There are reports that Sadr wants to create a new coalition with Abadi and perhaps Hakim. If that works out, Sadr may have to ease his anti-Iran position. Sadr, who spent more than three years in self-imposed exile in Iran while his Mahdi Army was fighting against the US forces in Iraq, can't fully exclude groups like Fatah that are considered instruments of Iranian political interests. Nobody expects Iranian strongman Gen. Qasem Soleimani — a top commander of the Islamic Revolutionary Guard Corps' Quds Force — to easily agree to withdraw Iran from Iraqi politics. There's a rumor that Iran is trying to persuade Abadi to form a coalition with Ameri and Maliki to block Sadr's aspirations, but Sadr appears to have beaten Iran to the punch by negotiating with Abadi.
The United States, which invested in Abadi in the elections, is now facing an interesting test. Sadr’s visits to Saudi Arabia and the United Arab Emirates — two of the countries leading the anti-Iran front — in July and August, respectively, might be an important signal that US policy in the region is evolving.
Sadr's unexpected formation of relationships with US allies could indicate an easing up of Americans' anti-Sadr positions, which they have held since former US President George W. Bush invaded Iraq in 2003 and sought to eliminate the cleric. This is turn may well dilute Sadr’s fervent anti-Americanism.
Sadr’s apparent rapprochement with the Gulf actually might have compounded Sadr’s distrust of Turkey. In the ongoing Gulf tensions, Turkey’s firm support of Qatar against the Saudis and the UAE has soured relations with those countries. But Sadr could soften his position when it comes to Turkey. The first significant sign of such a possibility is that Turkey’s ambassador in Baghdad, Fatih Yildiz — who had been waiting a long time for an appointment with Sadr — was invited to meet after the elections. After the meeting, Yildiz said, “I found an opportunity to talk with Sadr in a friendly atmosphere."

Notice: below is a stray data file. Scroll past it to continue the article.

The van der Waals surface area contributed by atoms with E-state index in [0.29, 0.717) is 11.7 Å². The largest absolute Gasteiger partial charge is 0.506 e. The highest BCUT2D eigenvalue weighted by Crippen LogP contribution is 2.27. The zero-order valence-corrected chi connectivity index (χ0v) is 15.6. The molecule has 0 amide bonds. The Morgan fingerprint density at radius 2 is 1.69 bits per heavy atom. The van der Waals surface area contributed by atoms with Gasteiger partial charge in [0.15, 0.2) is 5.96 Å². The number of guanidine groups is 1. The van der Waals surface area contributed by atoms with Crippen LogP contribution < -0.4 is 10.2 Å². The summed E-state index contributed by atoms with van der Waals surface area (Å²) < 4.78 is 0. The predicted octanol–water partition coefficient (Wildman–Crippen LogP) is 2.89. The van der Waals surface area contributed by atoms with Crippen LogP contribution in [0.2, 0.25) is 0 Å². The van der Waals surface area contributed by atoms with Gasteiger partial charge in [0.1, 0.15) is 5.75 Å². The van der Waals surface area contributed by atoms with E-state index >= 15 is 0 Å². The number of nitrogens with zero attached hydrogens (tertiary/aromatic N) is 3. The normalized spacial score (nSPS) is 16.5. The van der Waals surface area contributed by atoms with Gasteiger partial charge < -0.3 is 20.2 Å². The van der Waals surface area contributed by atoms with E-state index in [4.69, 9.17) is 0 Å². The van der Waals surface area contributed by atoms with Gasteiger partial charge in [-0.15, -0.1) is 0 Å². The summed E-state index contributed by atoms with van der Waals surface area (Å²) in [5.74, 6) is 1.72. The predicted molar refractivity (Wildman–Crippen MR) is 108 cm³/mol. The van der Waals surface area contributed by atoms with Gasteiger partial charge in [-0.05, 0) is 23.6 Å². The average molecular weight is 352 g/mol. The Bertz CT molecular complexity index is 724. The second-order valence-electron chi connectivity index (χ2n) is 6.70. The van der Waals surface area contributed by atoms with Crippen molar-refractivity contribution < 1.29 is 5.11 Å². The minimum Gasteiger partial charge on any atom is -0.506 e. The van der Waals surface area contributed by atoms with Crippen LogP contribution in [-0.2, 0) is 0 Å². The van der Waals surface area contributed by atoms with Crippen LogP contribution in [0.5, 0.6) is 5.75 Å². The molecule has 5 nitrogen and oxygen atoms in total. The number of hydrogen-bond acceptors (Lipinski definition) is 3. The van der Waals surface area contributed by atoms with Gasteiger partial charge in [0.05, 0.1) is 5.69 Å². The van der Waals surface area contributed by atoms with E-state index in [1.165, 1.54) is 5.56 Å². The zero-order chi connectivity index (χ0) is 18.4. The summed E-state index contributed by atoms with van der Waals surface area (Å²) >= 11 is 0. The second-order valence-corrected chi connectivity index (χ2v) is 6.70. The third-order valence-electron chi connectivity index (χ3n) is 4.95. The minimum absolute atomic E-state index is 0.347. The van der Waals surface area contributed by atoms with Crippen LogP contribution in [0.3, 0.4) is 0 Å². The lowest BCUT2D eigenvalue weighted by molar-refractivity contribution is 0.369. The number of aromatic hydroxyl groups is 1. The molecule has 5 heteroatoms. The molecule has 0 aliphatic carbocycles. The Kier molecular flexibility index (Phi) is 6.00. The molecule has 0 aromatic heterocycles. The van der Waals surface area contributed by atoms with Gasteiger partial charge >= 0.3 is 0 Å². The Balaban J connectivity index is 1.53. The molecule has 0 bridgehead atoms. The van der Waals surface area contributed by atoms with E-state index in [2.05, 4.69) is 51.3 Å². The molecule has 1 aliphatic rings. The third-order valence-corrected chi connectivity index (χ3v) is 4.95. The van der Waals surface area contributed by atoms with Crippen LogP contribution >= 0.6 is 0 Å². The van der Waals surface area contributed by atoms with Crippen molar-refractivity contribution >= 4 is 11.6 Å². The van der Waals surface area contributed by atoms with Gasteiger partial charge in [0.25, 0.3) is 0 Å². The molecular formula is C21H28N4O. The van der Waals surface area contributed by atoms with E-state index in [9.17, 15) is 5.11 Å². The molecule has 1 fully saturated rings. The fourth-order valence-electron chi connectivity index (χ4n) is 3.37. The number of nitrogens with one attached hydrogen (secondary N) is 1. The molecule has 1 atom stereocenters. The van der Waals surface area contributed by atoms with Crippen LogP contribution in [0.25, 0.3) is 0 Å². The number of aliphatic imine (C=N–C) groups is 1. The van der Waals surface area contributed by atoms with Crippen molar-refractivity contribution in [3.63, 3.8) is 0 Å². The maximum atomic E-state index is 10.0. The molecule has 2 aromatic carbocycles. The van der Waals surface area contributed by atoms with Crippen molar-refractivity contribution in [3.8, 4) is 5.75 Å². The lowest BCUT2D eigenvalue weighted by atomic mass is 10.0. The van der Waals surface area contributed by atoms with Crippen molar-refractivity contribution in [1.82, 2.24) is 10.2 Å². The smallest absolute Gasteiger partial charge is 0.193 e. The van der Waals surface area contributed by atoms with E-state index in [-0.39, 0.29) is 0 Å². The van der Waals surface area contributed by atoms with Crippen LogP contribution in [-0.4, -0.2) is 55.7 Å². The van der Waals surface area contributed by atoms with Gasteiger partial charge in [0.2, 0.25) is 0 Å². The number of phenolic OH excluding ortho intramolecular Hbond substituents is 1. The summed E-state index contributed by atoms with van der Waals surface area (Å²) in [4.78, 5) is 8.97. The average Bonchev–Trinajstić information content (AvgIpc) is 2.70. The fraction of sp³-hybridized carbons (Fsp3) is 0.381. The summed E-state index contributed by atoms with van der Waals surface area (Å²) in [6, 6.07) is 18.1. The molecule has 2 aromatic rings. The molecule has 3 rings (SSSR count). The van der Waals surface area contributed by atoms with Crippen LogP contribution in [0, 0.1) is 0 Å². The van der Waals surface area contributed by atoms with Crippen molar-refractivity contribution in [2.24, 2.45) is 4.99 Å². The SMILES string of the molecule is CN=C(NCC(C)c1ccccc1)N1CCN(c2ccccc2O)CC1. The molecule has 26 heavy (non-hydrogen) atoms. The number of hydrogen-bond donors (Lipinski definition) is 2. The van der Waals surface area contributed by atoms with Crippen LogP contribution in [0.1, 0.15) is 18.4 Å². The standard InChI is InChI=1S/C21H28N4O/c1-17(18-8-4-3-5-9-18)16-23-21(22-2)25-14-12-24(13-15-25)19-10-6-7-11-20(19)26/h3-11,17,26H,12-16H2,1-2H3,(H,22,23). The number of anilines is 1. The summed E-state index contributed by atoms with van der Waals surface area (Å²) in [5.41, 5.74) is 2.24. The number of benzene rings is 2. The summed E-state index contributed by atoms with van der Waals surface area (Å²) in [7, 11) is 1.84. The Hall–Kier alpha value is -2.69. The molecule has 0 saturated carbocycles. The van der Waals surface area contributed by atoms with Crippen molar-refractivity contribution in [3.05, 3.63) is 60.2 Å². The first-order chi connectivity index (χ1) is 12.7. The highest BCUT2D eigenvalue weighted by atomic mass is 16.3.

Turkish diplomatic sources assessed for Al-Monitor the Iraqi situation from Turkey’s viewpoint:
- Turkey is the country that should be least disturbed by Sadr’s victory. According to his statements, Sadr rejects all foreign influence. His independence could actually work in Turkey’s favor.
- Unlike Iran and the United States, Turkey doesn’t have enough assets in place to affect developments on the ground in Iraq, and Ankara regrets its minimal influence. That is why Sadr’s attitude is important. Sadr might not be pleased with Turkey, but he doesn’t refer to Turkey in his negative narratives about the United States and Iran.
- Turkey needs someone who will open some space in Iraq for Turkmens and Sunnis. Sadr may well be the one.
- Ankara wants to be in a position to talk with whoever has the most influence in Iraq's next government now that the elections are over.
These assessments may be excessively optimistic, despite Turkey’s frequent message that it is not an enemy of Iraq. At least now the Bashiqa base status will be back on the agenda. Sadr’s May 18 Twitter message that “neighboring countries are friends, not enemies” may indicate an intention to make a new start with both Turkey and Iran.
Nevertheless, Iraq's collapse after the 2003 occupation of the country — with the ensuing terror and chaos, influence peddling, political sectarianism and dysfunction of public institutions — has led citizens to think less about their sectarian differences, or whether they favor Turkey or Iraq, bringing them together as Iraqis first and foremost.
Iran seems no more likely to give up its political meddling than Turkey is about to give up its military presence. Turkey’s claim to be the guardian of Turkmens and Sunnis will continue to be treated with deep suspicion as a divisive influence.